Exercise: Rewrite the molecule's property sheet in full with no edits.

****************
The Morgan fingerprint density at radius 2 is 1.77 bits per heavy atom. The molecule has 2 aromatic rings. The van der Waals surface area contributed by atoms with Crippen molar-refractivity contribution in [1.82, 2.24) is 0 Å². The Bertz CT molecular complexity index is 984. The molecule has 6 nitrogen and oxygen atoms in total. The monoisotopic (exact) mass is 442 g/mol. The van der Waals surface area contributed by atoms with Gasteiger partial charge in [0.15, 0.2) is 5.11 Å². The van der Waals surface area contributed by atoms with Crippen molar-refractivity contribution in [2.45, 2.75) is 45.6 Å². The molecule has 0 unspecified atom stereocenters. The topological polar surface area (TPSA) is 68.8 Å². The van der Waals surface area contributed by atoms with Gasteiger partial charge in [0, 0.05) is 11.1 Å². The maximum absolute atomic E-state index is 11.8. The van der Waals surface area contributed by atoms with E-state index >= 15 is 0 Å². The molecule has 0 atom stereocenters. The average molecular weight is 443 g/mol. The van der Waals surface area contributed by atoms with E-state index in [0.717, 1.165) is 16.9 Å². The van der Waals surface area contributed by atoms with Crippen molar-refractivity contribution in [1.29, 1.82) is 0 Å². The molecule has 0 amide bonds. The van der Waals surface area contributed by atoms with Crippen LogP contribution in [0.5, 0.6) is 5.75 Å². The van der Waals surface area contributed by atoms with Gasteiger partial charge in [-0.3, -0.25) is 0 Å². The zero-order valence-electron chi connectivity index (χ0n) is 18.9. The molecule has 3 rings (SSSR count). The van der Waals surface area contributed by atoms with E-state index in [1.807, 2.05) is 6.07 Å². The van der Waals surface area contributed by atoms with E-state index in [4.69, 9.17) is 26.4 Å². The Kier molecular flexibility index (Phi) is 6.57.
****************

The Morgan fingerprint density at radius 2 is 1.77 bits per heavy atom. The molecule has 2 aromatic rings. The van der Waals surface area contributed by atoms with Crippen molar-refractivity contribution in [1.82, 2.24) is 0 Å². The Bertz CT molecular complexity index is 984. The molecule has 6 nitrogen and oxygen atoms in total. The monoisotopic (exact) mass is 442 g/mol. The van der Waals surface area contributed by atoms with Gasteiger partial charge in [0.15, 0.2) is 5.11 Å². The van der Waals surface area contributed by atoms with Crippen molar-refractivity contribution in [2.45, 2.75) is 45.6 Å². The molecule has 0 unspecified atom stereocenters. The topological polar surface area (TPSA) is 68.8 Å². The van der Waals surface area contributed by atoms with Gasteiger partial charge in [0, 0.05) is 11.1 Å². The maximum absolute atomic E-state index is 11.8. The van der Waals surface area contributed by atoms with E-state index >= 15 is 0 Å². The molecule has 0 atom stereocenters. The average molecular weight is 443 g/mol. The van der Waals surface area contributed by atoms with E-state index in [0.717, 1.165) is 16.9 Å². The van der Waals surface area contributed by atoms with Crippen molar-refractivity contribution in [1.29, 1.82) is 0 Å². The molecule has 0 amide bonds. The van der Waals surface area contributed by atoms with Crippen LogP contribution in [0.5, 0.6) is 5.75 Å². The van der Waals surface area contributed by atoms with Gasteiger partial charge in [-0.3, -0.25) is 0 Å². The zero-order valence-electron chi connectivity index (χ0n) is 18.9. The molecule has 3 rings (SSSR count). The van der Waals surface area contributed by atoms with E-state index in [1.807, 2.05) is 6.07 Å². The van der Waals surface area contributed by atoms with E-state index in [4.69, 9.17) is 26.4 Å². The Kier molecular flexibility index (Phi) is 6.57.